Pastoral properties of South Australia

"From station homestead to station homestead, sometimes 50 miles between, sometimes a hundred, we travelled a dirt road that was often no more than wheel tracks through the mulga; and sometimes a track that no-one had been over since last travelled by the Library Man. It was a zigzag route to take in outstations where a man 'rode the waters' and the wife, perhaps with young children, learned to live with the isolation. To ride the waters was to regularly inspect the windmills and water troughs, usually on a motorbike nowadays. It was these creaking windmills and water troughs, scattered throughout the huge paddocks, that made pastoral use of this dry country possible."

- Trust the Dream (1999) pages 99-100.

Commonwealth Hill station

"Commonwealth Hill was the largest sheep run in Australia, and the largest fenced sheep-station in the world, shearing 60,000 sheep in a good season. It covered 3500 square miles of country, had its own 700 miles of formed road, 1400 miles of fencing and hundreds of miles of telephone lines to its outstations."

- Trust the Dream (1999) page 117.

"There was not a blade of grass to be seen, yet this was sheep country and it bred some of the toughest sheep in the world, long-legged sheep that could walk eight kilometres to feed in the morning and eight kilometres back to a bore and trough to drink in the evening. Sheep that nibbled off the foliage of the saltbush; four-year-old wethers that grew fleeces weighing up to six-and-a-half kilograms ... in a summer sun that could reach forty-four degrees in mulga shade."

- The Sky is Free (1990) page 27.

"Mrs Matthews (of Commonwealth Hill) was renowned for her beautiful handwork and her very successful stall set-up at the annual Kingoonya Races. The proceeds of the stall went to the Tarcoola Hospital. She made most of the goods herself - babies' knitteds, cushions, felt toys, coathangers. She was making children's pyjamas the day we arrived."

- Trust the Dream (1999) pages 117-118.

Mentor outstation

"Our next stop was Mentor, outstation of Wilgena, where the bore and the windmill were close by. Here Basil Kammermann was the man who rode the waters; and Edna Kammermann was the wife-mother who had surrounded her isolated home with a frame of colour: zinnias, pansies, phlow, tended so that they responded with a glow. Her two daughters, Glenette aged 10 and Vicki 9, glowed too. Both were fair-haired youngsters with black-fringed blue eyes. These girls were doing well with School of the Air, while absorbing their mother's skills of homemaking, and their father's offerings of ideas. This was a household where reading and talking were considered important and experiences were shared."

- Trust the Dream (1999) page 120.

"The Library Man's track was now in the Woomera Rocket Range country. Every station, outstation and shearing shed on the Range had its own air raid shelter. They were constructed of steel strong enough to take the weight of an 80-ton locomotive, and built in the shape of a cylinder, halved lengthways. The outstation model cost £3000, while the larger ones, erected at the homesteads, cost £5000. There was a sandbagged entrance at each end of the shelter, and sandbags halfway up the outer walls, the top either tarred or silver-frosted. This rounded top was often covered by a layer of earth and its weeds. An intercom phone was connected with the house phone, and from there to the homestead and the Control Centre for the Rocket Range. When a warning of a test was received, the station personnel were meant to go into the shelter, switch on the intercom phone and stay there until the loudspeaker announced the 'All Clear'."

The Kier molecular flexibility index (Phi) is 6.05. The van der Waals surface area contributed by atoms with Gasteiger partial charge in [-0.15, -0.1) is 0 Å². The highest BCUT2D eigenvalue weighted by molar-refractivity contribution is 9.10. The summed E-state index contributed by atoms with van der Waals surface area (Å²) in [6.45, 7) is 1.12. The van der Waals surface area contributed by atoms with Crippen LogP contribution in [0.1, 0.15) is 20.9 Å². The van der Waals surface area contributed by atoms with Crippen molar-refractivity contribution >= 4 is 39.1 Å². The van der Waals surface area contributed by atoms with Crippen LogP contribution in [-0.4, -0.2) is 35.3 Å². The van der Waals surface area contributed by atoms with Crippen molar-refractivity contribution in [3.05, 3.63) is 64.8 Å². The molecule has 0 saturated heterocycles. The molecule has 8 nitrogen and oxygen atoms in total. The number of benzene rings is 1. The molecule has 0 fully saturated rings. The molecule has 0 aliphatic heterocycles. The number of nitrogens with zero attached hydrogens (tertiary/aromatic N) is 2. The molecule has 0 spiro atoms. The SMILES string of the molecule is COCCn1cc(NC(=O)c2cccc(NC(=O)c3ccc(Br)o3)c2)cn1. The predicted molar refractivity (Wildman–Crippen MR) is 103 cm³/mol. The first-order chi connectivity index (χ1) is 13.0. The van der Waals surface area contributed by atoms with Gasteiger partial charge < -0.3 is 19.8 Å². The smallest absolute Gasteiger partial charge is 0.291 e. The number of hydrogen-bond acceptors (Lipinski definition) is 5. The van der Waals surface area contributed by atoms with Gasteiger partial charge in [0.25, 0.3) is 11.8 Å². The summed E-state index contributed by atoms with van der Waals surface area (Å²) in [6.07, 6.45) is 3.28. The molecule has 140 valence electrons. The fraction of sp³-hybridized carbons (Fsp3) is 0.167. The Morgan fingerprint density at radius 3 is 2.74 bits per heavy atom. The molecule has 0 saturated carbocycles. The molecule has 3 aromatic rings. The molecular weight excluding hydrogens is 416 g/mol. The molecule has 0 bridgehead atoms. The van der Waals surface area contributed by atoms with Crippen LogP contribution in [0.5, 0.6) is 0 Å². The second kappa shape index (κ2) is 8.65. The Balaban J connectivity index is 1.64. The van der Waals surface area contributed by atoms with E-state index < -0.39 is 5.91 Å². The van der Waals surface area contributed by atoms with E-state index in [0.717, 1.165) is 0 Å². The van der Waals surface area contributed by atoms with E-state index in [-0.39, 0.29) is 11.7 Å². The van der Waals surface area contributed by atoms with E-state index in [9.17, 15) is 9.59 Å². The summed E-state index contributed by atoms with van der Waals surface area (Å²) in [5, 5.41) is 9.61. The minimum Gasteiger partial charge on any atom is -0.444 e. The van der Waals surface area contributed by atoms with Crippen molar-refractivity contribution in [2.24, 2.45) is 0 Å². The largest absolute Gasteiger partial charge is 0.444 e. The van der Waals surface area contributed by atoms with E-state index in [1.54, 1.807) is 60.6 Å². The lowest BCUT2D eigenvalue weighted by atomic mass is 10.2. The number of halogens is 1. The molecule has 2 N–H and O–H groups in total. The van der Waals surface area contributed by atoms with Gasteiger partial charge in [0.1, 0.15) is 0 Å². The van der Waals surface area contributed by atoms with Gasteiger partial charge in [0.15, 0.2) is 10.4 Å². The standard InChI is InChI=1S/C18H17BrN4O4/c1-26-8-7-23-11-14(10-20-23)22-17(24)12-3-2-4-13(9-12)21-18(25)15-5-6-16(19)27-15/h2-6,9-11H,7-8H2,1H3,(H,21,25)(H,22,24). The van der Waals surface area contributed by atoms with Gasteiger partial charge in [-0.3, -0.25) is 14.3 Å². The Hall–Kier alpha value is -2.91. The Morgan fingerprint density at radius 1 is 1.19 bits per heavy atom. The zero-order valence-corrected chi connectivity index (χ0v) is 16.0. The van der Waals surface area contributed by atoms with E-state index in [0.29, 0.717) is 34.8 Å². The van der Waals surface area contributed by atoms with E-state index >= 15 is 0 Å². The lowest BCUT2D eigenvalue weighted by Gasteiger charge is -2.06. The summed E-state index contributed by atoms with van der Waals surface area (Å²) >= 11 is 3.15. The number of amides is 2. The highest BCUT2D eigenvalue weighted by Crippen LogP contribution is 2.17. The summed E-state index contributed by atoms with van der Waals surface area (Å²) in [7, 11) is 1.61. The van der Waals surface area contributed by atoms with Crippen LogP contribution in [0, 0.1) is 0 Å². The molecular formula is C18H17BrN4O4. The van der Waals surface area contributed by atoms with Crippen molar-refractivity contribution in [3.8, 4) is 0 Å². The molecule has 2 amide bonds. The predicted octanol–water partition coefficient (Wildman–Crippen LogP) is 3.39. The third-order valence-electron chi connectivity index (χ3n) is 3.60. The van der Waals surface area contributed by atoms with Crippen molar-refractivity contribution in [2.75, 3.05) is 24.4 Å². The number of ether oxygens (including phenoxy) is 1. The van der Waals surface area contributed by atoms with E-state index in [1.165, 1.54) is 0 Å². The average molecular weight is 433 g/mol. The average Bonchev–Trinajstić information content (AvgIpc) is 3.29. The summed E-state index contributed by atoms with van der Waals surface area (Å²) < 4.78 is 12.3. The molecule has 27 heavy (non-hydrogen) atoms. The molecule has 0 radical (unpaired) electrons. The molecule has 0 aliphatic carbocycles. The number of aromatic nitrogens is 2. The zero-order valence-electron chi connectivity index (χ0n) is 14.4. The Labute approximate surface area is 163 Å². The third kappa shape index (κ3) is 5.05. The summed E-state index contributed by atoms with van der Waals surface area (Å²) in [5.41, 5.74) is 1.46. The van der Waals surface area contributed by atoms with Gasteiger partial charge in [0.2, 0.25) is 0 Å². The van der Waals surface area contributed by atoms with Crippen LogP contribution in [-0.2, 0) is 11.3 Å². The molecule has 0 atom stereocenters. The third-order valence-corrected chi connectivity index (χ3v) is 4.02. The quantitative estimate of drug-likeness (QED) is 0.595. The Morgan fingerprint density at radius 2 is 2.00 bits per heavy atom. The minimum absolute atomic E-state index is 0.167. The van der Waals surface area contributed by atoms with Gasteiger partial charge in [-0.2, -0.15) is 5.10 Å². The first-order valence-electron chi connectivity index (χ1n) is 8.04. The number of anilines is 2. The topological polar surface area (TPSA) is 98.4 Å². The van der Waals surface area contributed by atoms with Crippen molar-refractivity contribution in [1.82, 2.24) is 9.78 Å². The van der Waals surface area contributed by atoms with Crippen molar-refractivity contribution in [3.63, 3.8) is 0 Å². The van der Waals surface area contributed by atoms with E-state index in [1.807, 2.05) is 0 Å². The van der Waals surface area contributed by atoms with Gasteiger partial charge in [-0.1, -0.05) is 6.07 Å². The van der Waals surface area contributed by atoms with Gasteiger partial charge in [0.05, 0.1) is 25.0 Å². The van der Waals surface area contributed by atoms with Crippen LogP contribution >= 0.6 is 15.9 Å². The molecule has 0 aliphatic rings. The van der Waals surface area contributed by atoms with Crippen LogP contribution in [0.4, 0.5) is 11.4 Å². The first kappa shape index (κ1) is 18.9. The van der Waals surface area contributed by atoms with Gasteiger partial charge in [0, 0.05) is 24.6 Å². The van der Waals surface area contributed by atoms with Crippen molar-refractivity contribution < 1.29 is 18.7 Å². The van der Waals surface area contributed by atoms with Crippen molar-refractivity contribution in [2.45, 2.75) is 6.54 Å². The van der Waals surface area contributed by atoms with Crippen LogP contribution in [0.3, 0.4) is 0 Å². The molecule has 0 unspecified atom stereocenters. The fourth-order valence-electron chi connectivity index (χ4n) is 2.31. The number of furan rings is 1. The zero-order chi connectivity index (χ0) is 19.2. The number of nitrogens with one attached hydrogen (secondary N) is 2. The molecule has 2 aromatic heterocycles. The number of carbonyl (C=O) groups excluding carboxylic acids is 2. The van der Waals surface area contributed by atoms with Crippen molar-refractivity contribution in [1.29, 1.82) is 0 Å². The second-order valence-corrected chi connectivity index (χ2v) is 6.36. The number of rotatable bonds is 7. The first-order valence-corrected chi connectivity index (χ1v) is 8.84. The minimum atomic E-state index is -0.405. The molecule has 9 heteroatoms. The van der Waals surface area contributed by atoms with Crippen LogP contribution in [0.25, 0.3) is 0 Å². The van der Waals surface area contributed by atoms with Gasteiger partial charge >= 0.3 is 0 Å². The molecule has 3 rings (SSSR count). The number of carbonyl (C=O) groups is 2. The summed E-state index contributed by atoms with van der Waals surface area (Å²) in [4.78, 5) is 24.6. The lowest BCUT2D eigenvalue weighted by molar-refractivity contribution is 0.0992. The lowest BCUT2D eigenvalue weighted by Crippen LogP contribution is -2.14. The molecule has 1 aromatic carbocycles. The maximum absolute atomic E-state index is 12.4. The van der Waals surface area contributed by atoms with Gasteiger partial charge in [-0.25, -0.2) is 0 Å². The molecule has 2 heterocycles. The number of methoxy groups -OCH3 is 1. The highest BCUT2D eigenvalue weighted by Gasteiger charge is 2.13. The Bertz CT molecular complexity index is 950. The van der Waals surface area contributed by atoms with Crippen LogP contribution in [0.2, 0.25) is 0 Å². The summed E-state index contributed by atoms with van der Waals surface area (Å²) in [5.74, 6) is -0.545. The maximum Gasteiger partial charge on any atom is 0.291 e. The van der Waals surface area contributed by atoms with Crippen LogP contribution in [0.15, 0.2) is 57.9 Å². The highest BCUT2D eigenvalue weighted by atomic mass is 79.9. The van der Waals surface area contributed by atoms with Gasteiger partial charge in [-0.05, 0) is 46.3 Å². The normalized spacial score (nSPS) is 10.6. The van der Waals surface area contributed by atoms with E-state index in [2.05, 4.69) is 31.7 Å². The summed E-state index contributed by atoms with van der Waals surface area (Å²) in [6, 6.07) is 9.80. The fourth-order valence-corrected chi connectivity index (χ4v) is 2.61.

- Trust the Dream (1999) page 111.

East Well outstation

"East Well, outstation of Coondambo and home to Joe and Una Blatchford, was our next call. Their home was the original homestead of the Coondambo lease, erected around 1890. It was built in a long straight line of rooms, including the shearers' quarters, with a verandah all round."

- Trust the Dream (1999) page 117.

Tin shed-like hut with shady verandah at the front; a clutter of farm equipment is on the verahdah.

Outstation of Billa Kalina, 1963.

Corrugated iron shed which is a petrol station, surrounded by 44 gallon drums.

Billa Kalina, 1963.
Sign reads: "Check oil, water, petrol, battery & tyre-pressure, carry shovel and drinking water, repair your spare-tyre, 30 M.P.H. limit. By order D.J. Greenfield."

Small building with corrugated iron roof, shady verandahs and a series of smaller white-painted buildings; a ute is reverse-parked on the verandah.

Wilgena Hotel - Tarcoola, 1963.

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Map shows homesteads mentioned below including Billa Kalina, Mentor, Commonwealth Hill etc

The north-west of South Australia (please click to enlarge)

Homestead.

Commonwealth Hill station, 1968.

Closer view of homestead.

Enclosed verandahs of the Commonwealth Hill homestead, 1968.

Mother and two girls outside their home. The girls have curlers in their hair and one is holding a little dog.

Mrs Matthews of Commonwealth Hill station, 1968.

Flock of healthy-looking sheep in sheep yards.

Commonwealth Hill, 1968.

Neatly dressed family in front of brush shed and water tank; air raid shelter in the background.

Mentor homestead with the Kammermann family - Basil, Enda, Vicki and Glenette, 1960.

Air-raid shelter constructed of sand bags at front and back; a mound of earth between the sandbags covers the interior.

Mavis Thorpe Clark and Harold Darwin at the Kammermann's air-raid shelter - Mentor, 1960.

Several corrugated iron buildings and 3 border collie pups rolling in the red earth.

East Well, 1963.

Crumbling buiding made of stone with iron roof.

Derelict farm house, 1963.